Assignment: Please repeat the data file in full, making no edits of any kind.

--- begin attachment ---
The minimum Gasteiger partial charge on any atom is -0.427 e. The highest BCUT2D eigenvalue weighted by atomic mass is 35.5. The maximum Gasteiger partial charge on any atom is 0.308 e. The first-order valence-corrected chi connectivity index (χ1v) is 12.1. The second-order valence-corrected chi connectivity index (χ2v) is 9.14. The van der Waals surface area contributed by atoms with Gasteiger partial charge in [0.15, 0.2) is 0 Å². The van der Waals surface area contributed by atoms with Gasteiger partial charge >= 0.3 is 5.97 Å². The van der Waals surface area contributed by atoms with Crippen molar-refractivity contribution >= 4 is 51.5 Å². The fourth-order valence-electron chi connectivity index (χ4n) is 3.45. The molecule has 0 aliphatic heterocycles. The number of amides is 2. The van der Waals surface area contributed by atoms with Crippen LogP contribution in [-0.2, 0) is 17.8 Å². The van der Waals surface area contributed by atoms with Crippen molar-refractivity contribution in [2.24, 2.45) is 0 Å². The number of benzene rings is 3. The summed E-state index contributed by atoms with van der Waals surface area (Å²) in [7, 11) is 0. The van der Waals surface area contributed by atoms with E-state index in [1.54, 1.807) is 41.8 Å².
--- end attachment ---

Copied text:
The minimum Gasteiger partial charge on any atom is -0.427 e. The highest BCUT2D eigenvalue weighted by atomic mass is 35.5. The maximum Gasteiger partial charge on any atom is 0.308 e. The first-order valence-corrected chi connectivity index (χ1v) is 12.1. The second-order valence-corrected chi connectivity index (χ2v) is 9.14. The van der Waals surface area contributed by atoms with Gasteiger partial charge in [0.15, 0.2) is 0 Å². The van der Waals surface area contributed by atoms with Gasteiger partial charge >= 0.3 is 5.97 Å². The van der Waals surface area contributed by atoms with Crippen molar-refractivity contribution >= 4 is 51.5 Å². The fourth-order valence-electron chi connectivity index (χ4n) is 3.45. The molecule has 0 aliphatic heterocycles. The number of amides is 2. The van der Waals surface area contributed by atoms with Crippen LogP contribution in [-0.2, 0) is 17.8 Å². The van der Waals surface area contributed by atoms with Crippen molar-refractivity contribution in [2.24, 2.45) is 0 Å². The number of benzene rings is 3. The summed E-state index contributed by atoms with van der Waals surface area (Å²) in [7, 11) is 0. The van der Waals surface area contributed by atoms with E-state index in [1.54, 1.807) is 41.8 Å².